9 Problems With Boats In Saltwater (And What You Can Do)

Not all water is created equal.

Freshwater and saltwater, in particular, have different properties, and saltwater isn’t always boat friendly.

Here’s what you need to know about problems with boats in saltwater:

What Are the Effects of Saltwater on a Boat?

Most yachts and boats are used in freshwater and have a construction that is designed for inshore use.

This means that they’re not built for the salty ocean waters. This doesn’t mean that your boat will stop working if you drop it in saltwater, of course.

However, corrosion (like boat cancer) occurs quickly and can be quite devastating.

Freshwater doesn’t pose many boats, but saltwater can corrode metal up to 10 times faster.

Not only that, boating on the ocean can be rough on your hull, especially if it is designed for inshore boating.

9 Most Common Problems With Boats In Saltwater

The main way to keep your boat happy in saltwater is to be vigilant.

You can avoid most problems by protecting your boat beforehand.

Here are nine of the most common problems and what you can do to avoid them:

1) Issues With Anodes:

When you’re boating in freshwater, your boat should be using magnesium anodes.

When you change to saltwater boating, you’ll either need to swap your magnesium anodes for zinc or aluminum.

They should be replaced annually anyway, so make sure you get the right ones, depending on where you want to go.  In saltwater, you should go for aluminum anodes that will provide more protection than zinc.

If you are keeping your boat on a trailer, they might last up to four years, but generally, you need to change the anodes yearly to be on the safe side.

It’s effortless to change them for new ones. You locate them on the outboard motor and use the appropriate wrench to remove and replace them.

2) Outboard Motor Problems:

The easy way to take care of your outboards and avoid corrosion is to flush the outboard with freshwater as soon as you return to the dock.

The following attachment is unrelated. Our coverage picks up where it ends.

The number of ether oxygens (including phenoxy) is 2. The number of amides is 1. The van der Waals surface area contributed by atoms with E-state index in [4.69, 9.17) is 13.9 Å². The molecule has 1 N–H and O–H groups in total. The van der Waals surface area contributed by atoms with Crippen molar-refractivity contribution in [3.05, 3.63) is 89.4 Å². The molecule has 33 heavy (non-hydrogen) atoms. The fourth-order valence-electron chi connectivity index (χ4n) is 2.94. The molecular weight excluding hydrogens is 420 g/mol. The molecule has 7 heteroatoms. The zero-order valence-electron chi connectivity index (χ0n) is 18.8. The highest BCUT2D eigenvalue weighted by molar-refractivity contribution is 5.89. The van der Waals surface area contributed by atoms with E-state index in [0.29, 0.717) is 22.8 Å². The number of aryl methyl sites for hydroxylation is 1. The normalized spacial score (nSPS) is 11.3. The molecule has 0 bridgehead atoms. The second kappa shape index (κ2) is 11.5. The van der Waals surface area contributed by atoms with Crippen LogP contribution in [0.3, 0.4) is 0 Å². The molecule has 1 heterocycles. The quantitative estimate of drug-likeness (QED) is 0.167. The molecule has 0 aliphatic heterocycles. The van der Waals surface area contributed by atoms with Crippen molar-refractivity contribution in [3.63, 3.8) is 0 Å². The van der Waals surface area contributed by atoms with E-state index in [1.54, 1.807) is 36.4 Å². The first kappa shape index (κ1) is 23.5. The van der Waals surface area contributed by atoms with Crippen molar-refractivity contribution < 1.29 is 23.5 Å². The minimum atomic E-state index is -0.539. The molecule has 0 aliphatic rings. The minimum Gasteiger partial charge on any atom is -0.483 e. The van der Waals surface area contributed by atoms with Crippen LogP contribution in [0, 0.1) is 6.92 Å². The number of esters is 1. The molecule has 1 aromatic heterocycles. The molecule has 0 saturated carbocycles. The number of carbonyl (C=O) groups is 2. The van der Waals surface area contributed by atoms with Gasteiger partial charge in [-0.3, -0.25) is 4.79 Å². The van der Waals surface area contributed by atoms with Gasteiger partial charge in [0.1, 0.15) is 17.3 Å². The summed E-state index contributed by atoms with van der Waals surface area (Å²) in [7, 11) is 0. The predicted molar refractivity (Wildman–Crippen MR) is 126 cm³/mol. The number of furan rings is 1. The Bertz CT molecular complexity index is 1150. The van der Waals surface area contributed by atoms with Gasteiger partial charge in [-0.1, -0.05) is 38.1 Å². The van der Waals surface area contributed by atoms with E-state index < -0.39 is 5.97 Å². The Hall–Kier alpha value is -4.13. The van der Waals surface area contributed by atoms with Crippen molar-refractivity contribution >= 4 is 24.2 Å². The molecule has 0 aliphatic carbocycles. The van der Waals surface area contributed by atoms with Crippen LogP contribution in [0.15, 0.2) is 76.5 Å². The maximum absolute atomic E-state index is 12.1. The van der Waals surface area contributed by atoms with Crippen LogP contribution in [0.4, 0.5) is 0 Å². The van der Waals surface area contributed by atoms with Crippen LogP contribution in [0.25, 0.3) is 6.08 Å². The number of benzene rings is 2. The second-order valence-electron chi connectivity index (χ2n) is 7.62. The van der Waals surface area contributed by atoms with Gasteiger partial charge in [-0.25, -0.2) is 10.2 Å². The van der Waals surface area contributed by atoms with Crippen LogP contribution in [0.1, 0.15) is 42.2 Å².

Most outboards come with hose attachments, which makes the process easier.

On our outboard motor, we always do this as soon as we detach the motor. We bring it home with us and leave the boat at the marina.

This way, we make sure nobody steals the engine, and we have a good routine to get the saltwater off the moving parts.

3) Sterndrive or I/O:

Sterndrive engines are a little more of a hassle when it comes to transitioning to saltwater boating.

Some come with hose attachments, but for the most part, you’re going to have to pay special attention to all of the crevices where saltwater may sit.

Flush them in freshwater as well as you can, especially the risers, water pumps, and manifolds.

While saltwater engines come with cooling systems that will flush the saltwater out, a manual flush or wash (with freshwater when you get back to the dock) is a good habit to develop.

4) Problems With the Bottom Paint:

Antifouling paint is imperative when it comes to saltwater unless you have a boat lift.

Depending on what type of boating you are doing and how/where you are putting your boat in the water, the best solution to bottom paint might change.

Because of that, I suggest doing some research, possibly even going to a bottom paint manufacturer to ask for their advice.

There are many types and qualities of anti-fouling bottom paint.  People in the business will know exactly which type of paint is perfect for your boat, and remember to let them know that you are heading for saltwater.

Remember that salt is abrasive and harsh. You won’t be getting the shine you had on your fiberglass and wood, as you did when you only boated in freshwater.

The salt in the water will tear more on the paint and cause the boat to depreciate a little faster.

5) Electrical and Hardware Issues:

Make sure that you get marine-grade quality hardware and electrical connections.

When you’re inland, you can get away with using automotive-grade equipment, but in the harsh saltwater, your equipment won’t last.

Try to keep the bilge as dry as possible.

The electrical connections to the bilge pump will corrode quickly if not taken care of. You might even need to reseal them.

6) Barnacles:

Barnacles may become an issue if you are storing your boat in a saltwater harbor.

To prevent algae and barnacle buildup (which can damage your hull and slow down your boat in the water), take advantage of a hull cleaning service that may be available.